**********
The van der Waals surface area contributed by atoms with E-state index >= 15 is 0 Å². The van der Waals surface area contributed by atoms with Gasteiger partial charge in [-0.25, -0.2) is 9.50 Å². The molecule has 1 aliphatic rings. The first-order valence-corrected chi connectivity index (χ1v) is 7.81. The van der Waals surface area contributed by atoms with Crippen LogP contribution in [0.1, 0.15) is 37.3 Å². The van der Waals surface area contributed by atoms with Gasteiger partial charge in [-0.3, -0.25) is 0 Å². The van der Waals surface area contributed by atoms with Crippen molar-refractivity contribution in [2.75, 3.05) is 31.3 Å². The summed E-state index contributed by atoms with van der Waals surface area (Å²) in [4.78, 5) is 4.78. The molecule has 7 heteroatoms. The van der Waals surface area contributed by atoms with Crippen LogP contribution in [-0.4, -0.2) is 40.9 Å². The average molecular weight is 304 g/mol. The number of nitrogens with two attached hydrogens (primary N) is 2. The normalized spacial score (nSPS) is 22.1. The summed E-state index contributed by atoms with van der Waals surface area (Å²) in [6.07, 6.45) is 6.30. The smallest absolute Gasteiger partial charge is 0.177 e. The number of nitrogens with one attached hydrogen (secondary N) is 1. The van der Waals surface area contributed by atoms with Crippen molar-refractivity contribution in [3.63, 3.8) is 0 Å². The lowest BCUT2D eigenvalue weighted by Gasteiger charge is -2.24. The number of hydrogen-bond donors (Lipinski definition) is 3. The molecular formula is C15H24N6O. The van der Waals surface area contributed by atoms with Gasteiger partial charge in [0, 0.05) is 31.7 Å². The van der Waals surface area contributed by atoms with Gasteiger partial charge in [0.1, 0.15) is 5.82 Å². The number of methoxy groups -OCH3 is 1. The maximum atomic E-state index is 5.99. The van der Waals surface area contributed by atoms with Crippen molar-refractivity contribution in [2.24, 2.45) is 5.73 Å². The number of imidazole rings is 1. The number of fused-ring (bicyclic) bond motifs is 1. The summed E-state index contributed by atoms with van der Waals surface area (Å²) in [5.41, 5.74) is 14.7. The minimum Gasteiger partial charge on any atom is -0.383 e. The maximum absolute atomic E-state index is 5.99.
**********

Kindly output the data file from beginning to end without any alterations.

The van der Waals surface area contributed by atoms with E-state index >= 15 is 0 Å². The van der Waals surface area contributed by atoms with Gasteiger partial charge in [-0.25, -0.2) is 9.50 Å². The molecule has 1 aliphatic rings. The first-order valence-corrected chi connectivity index (χ1v) is 7.81. The van der Waals surface area contributed by atoms with Crippen LogP contribution in [0.1, 0.15) is 37.3 Å². The van der Waals surface area contributed by atoms with Gasteiger partial charge in [-0.3, -0.25) is 0 Å². The van der Waals surface area contributed by atoms with Crippen molar-refractivity contribution in [2.75, 3.05) is 31.3 Å². The summed E-state index contributed by atoms with van der Waals surface area (Å²) in [4.78, 5) is 4.78. The molecule has 7 heteroatoms. The van der Waals surface area contributed by atoms with Crippen LogP contribution in [-0.4, -0.2) is 40.9 Å². The average molecular weight is 304 g/mol. The number of nitrogens with two attached hydrogens (primary N) is 2. The normalized spacial score (nSPS) is 22.1. The summed E-state index contributed by atoms with van der Waals surface area (Å²) in [6.07, 6.45) is 6.30. The smallest absolute Gasteiger partial charge is 0.177 e. The number of nitrogens with one attached hydrogen (secondary N) is 1. The van der Waals surface area contributed by atoms with Crippen molar-refractivity contribution in [3.63, 3.8) is 0 Å². The lowest BCUT2D eigenvalue weighted by Gasteiger charge is -2.24. The number of hydrogen-bond donors (Lipinski definition) is 3. The molecular formula is C15H24N6O. The van der Waals surface area contributed by atoms with Gasteiger partial charge in [0, 0.05) is 31.7 Å². The van der Waals surface area contributed by atoms with Gasteiger partial charge in [0.1, 0.15) is 5.82 Å². The number of methoxy groups -OCH3 is 1. The maximum atomic E-state index is 5.99. The van der Waals surface area contributed by atoms with Crippen molar-refractivity contribution in [2.24, 2.45) is 5.73 Å². The number of imidazole rings is 1. The number of fused-ring (bicyclic) bond motifs is 1. The summed E-state index contributed by atoms with van der Waals surface area (Å²) in [5.41, 5.74) is 14.7. The minimum Gasteiger partial charge on any atom is -0.383 e. The maximum absolute atomic E-state index is 5.99.